If you do choose to head to her tower from the start, you’ll come across vents spewing poisonous gas and turrets that will learn ya. Go about taking out those below her first and the impenetrable fort’s defences will be weakened, allowing for a more achievable ascent. Thing is, though, it is doable. Crackdown 3 invites you to attempt things almost constantly, and I appreciate that. I climbed one baddie’s building by propelling myself upwards with my equipped launch pad, and hugging the ledge above, because there was no available platforms in sight. Over and over again. I don’t know if I *was* getting one over the game, but it *felt like I was*. Orb placement encourages similar.

The difference between these and the other distractions in New Providence is that they matter. There are 1000 orbs scattered about the moderately-sized map: each green one upgrades your agility, and the hidden orbs buff all your stats. Grabbing them feels like time well spent in comparison to the other optionals. The humming of a nearby orb is persuasive, even if you at first think it’s out of reach. A hop, double jump, and a dash is all it takes to find out. You are The SuperClimberPerson™, after all.

Yes, you can drive around the city in your vehicle that can drive up walls after transforming, but why do that when your pal can jump into your game, hop into a car, and be flung across the map thanks to your superhuman strength. Co-op with friends is a good laugh, and the only way you’ll get to play with friends at launch, because you certainly can’t jump into the competitive multiplayer with them.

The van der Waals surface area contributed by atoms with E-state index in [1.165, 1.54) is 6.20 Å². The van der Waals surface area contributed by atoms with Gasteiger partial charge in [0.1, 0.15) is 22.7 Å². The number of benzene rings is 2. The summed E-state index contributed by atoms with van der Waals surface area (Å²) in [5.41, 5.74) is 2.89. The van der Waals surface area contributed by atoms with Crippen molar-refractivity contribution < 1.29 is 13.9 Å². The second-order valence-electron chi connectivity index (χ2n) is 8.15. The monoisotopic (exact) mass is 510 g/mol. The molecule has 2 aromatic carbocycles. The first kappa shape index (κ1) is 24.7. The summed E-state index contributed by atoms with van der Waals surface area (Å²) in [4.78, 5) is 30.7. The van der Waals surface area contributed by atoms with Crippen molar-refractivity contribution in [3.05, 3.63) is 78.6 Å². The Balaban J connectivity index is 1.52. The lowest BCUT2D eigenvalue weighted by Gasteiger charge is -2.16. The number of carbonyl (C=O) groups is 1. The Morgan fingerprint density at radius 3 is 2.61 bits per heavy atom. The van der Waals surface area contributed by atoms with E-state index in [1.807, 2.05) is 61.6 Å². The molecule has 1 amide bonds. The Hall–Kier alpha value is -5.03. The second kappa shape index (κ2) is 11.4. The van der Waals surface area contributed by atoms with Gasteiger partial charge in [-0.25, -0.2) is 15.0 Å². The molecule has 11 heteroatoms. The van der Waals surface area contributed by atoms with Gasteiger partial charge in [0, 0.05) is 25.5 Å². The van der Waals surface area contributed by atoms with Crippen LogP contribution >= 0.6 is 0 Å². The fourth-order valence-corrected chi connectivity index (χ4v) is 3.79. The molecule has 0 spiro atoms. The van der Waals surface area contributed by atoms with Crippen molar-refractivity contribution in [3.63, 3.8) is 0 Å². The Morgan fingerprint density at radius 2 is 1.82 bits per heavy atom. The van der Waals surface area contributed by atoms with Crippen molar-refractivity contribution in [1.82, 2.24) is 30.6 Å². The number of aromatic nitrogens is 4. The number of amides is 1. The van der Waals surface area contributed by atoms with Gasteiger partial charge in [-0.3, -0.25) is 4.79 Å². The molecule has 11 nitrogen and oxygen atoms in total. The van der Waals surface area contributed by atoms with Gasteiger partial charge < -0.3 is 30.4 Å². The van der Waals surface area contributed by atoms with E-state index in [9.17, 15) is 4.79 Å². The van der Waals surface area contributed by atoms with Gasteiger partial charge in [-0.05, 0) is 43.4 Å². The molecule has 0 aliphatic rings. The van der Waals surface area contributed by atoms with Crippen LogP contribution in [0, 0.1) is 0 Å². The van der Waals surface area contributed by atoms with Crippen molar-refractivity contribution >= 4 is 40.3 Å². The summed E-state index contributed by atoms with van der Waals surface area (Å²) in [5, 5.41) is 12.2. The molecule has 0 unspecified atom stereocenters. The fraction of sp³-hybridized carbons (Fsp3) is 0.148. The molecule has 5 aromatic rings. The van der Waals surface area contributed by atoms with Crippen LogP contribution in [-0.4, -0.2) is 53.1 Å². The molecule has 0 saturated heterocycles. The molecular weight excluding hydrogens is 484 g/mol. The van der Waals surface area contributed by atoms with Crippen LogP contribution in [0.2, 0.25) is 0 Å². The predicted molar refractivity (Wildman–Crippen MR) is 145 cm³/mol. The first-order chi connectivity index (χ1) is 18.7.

The suitably named Wrecking Zone is a 5-a-side battle arena where pretty much everything can be demolished. If you spot a coward someone running for the safe haven of cover, blast it with some rockets for a clear shot. There’s a lock-on system, which is a nice addition for those of us with hours of play in other multiplayer games and not a kill to our name – again, Crackdown 3 wants to supports your entertainment rather than hinder it.

It furthers that notion by giving all players the most suped-up possible version of their character. Agent Hunter sees you killing members of the other team and collecting their floating emblems after they’ve fallen, and Territories, which is your typical turf war battle. Like most multiplayer modes that aren’t battle royale, it’ll live and die by its community, but Crackdown 3 is at least offering something that feels a little bit different in today’s landscape.

More than anything, play is important in the jungle gym of New Providence. Through a barrage of bullets from soldiers with the persistence of an army of toddlers negotiating ice cream for breakfast, and a mission structure that repeats itself to the point of nausea, like a stale school lesson plan, Crackdown 3 maintains its level of fun. You’re a superhero with an arsenal of ludicrous weapons that are a delight to wield, in a world that dares you to break it at every turn. Sometimes, that’s enough.

Developer: Sumo Digital / Elbow Rocket

Publisher: Xbox Game Studios

Available on: Xbox One [reviewed on], PC

Release date: February 15, 2019

To check what a review score means from us, click here.


The mission structure is repetitive, the story’s utter wallop, and the baddies are there for shooting practice. But, damn it, it’s fun being an over-powered superhero scaling a building in Crackdown 3.
6 Combat is enjoyable in its chaos Traversal is a delight The invitation to ‘break’ the game is welcome Main missions feel like side missions The story is so forgettable that I’ve already forgotten the main baddie’s name again.